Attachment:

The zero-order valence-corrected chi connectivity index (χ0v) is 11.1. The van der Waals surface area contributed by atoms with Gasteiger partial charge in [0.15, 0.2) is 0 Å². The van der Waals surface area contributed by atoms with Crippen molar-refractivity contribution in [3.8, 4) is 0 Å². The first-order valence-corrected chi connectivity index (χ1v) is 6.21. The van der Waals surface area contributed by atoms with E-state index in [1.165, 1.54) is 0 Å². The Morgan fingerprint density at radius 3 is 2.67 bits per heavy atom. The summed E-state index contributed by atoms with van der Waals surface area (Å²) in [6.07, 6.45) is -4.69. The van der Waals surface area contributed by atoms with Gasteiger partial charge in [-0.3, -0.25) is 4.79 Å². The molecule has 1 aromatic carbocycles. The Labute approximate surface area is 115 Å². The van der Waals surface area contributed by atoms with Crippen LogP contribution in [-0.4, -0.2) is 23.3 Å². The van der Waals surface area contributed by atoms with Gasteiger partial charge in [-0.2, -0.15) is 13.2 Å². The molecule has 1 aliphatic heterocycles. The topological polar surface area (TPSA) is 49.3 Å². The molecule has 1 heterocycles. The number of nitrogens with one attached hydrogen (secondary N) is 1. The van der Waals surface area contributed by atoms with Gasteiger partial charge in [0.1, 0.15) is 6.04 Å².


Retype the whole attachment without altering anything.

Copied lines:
The zero-order valence-corrected chi connectivity index (χ0v) is 11.1. The van der Waals surface area contributed by atoms with Gasteiger partial charge in [0.15, 0.2) is 0 Å². The van der Waals surface area contributed by atoms with Crippen molar-refractivity contribution in [3.8, 4) is 0 Å². The first-order valence-corrected chi connectivity index (χ1v) is 6.21. The van der Waals surface area contributed by atoms with E-state index in [1.165, 1.54) is 0 Å². The Morgan fingerprint density at radius 3 is 2.67 bits per heavy atom. The summed E-state index contributed by atoms with van der Waals surface area (Å²) in [6.07, 6.45) is -4.69. The van der Waals surface area contributed by atoms with Gasteiger partial charge in [-0.3, -0.25) is 4.79 Å². The molecule has 1 aromatic carbocycles. The Labute approximate surface area is 115 Å². The van der Waals surface area contributed by atoms with Crippen LogP contribution in [-0.4, -0.2) is 23.3 Å². The van der Waals surface area contributed by atoms with Gasteiger partial charge in [-0.2, -0.15) is 13.2 Å². The molecule has 1 aliphatic heterocycles. The topological polar surface area (TPSA) is 49.3 Å². The molecule has 1 heterocycles. The number of nitrogens with one attached hydrogen (secondary N) is 1. The van der Waals surface area contributed by atoms with Gasteiger partial charge in [0.1, 0.15) is 6.04 Å².